Against what seemed to be insurmountable odds, President Obama has signed a healthcare reform bill. While the full impact of the bill won’t be known for a while, two things are already clear about this legislation’s effect on physicians. There will be a sharp increase in demand for their services, and they will get paid less for the services they provide—making physician productivity vital.
By 2014, all Americans will be required to have health insurance. A whopping 32 million people will be added to the rolls of private health insurance plans over the next few years with the help of government premium subsidies. Because these people have not had health insurance in the past and many have medical problems for which they have not received treatment, they can be expected to seek care in greater-than-average numbers. Compounding this demand will be the seismic shift in demographics caused by the aging of the 79 million baby boomers, the first of whom turn 65 next year. Their naturally increasing demands for medical care will further stress our healthcare delivery system. Given the current, and growing, physician shortage, physicians will be deluged with patients.
With a projected cost of $938 billion, much of the funding for the legislation will come from cuts to Medicare, which will include payment reform—a euphemism for reduced payments for the services provided by physicians.
Physician productivity has always been important, but the healthcare reform legislation has made it critical. To meet the crush of demand for care, and to grow—or even maintain—their current incomes, physicians will have to see a greater number of patients and do so more efficiently. Now—more than ever—it is important for physicians to invest in software that is physician focused and designed with physicians’ workflows in mind, to ensure that it will increase, rather than decrease, their productivity.
In October of 2007, the government (or specifically, CMS—the Centers for Medicare and Medicaid Services) had a great idea: It announced a 5-year EHR demonstration project. The project had goals similar to the EMR Reform concept detailed in last week’s EMR Straight Talk. The government set about to scientifically investigate whether “investing time and money to convert . . . to EHR is worthwhile [for physicians] or not.” The project would also specifically measure physician satisfaction, exploring how EHRs affect workflow and identifying which functions physicians actually use. The goal was to “examine practices’ experience in implementing and using EHRs” and to evaluate “providers’ perceptions of the effects on their practice and patients.” This was a great start at a sorely needed objective evaluation of the efficacy of EMR in physician offices.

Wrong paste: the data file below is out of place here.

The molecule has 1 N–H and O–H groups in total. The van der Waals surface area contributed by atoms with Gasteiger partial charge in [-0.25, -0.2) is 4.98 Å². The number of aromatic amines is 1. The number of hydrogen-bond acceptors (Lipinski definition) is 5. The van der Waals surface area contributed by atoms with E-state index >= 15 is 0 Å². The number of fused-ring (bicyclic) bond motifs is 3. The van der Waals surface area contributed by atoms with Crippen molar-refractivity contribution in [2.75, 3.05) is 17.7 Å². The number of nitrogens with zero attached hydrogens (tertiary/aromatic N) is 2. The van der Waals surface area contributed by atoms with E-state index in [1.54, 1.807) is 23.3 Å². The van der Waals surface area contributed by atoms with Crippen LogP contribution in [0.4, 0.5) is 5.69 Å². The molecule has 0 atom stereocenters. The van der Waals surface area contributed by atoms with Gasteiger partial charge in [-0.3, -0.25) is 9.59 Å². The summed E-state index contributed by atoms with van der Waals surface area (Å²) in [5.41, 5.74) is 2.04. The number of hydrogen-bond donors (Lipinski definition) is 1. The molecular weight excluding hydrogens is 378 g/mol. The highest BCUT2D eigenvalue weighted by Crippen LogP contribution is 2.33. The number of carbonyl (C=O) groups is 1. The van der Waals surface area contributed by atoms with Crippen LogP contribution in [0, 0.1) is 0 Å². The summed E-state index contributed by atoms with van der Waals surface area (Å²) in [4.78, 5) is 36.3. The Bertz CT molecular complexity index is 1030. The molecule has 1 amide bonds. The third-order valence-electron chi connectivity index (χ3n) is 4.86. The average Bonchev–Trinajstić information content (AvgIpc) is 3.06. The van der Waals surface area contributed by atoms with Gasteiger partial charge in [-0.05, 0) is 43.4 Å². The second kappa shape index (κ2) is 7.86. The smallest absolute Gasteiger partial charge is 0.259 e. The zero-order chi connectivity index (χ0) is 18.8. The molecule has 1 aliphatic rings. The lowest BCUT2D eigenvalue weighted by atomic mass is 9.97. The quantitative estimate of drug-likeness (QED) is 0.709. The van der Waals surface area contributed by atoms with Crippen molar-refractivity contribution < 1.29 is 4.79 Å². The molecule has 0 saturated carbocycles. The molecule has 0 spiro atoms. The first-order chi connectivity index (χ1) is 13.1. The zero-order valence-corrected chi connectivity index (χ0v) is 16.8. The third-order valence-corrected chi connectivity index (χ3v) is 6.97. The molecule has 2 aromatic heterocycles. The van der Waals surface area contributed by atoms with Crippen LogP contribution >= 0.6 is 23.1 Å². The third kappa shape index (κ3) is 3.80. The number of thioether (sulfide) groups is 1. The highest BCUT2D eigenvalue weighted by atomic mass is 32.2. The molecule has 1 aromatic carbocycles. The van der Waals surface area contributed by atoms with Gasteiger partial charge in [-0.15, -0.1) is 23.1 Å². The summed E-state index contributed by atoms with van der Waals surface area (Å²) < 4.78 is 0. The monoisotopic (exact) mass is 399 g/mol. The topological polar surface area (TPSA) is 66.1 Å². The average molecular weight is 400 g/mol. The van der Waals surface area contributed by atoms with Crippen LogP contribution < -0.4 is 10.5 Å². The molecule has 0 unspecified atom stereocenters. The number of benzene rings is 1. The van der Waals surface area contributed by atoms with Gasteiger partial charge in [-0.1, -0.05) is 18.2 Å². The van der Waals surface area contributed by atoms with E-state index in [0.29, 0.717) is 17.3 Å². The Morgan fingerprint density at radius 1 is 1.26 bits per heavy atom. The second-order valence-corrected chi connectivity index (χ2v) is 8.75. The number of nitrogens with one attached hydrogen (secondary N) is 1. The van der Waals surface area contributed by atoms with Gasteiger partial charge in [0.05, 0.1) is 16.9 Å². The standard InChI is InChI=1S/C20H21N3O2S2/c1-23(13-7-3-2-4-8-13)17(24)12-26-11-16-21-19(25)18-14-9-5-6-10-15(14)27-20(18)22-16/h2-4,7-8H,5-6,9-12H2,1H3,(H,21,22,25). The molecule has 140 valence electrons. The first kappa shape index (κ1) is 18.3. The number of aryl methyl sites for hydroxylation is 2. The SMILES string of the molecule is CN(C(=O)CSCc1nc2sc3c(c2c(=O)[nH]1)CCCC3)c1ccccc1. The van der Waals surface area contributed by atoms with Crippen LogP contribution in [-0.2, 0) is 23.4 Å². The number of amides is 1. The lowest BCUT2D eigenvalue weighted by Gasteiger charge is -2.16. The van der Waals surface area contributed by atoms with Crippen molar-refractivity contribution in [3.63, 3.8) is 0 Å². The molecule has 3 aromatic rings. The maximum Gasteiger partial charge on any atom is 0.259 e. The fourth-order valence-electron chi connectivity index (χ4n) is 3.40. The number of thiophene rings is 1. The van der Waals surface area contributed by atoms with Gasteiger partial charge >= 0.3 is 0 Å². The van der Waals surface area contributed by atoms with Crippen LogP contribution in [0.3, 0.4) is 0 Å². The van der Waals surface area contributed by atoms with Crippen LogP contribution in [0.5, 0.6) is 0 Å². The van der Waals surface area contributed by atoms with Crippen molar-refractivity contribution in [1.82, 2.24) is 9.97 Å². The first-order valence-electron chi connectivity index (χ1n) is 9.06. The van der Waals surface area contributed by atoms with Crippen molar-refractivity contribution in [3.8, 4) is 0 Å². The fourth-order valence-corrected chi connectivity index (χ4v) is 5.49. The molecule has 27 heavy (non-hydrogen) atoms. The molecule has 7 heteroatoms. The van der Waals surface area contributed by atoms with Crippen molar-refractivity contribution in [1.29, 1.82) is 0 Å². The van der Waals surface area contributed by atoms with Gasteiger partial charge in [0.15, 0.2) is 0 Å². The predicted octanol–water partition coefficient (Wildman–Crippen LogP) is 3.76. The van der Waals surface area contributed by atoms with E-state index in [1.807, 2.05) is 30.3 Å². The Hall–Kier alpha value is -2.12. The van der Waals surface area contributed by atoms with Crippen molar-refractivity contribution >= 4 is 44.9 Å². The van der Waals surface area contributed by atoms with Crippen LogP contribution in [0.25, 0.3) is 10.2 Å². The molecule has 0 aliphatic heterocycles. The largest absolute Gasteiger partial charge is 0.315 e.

Why did the government fund this program to the tune of $150 million? My guess is that it was because they recognized that no study existed to support the commonly held—but undocumented—assumptions regarding the value of EMRs to physicians. The few landmark studies that have been conducted have focused on the value to other stakeholders—insurance companies, the government, etc.—but not to physicians.
The demonstration project had a start date of June 1, 2009, and will encompass 5 years of data collection. Yet on February 17, 2009, in a rush to push through legislation, and encouraged by special interest groups, President Obama signed the Stimulus Bill before the first demonstration test site was even operational. The government will now spend $36 billion supporting the very same EHRs they had wanted to study, but without the benefit of the potentially valuable information that the demonstration project could have provided. Nor will they have heard from physicians about what actually works in the real world of medical practice.
So here we are, embarking on a massive government program enticing physicians to invest in and implement software that the government itself has acknowledged is unproven in value—and urging physicians strongly that the time to do so is now—despite the fact that the demonstration project’s Phase I is just beginning and preliminary results will not be available until 2014.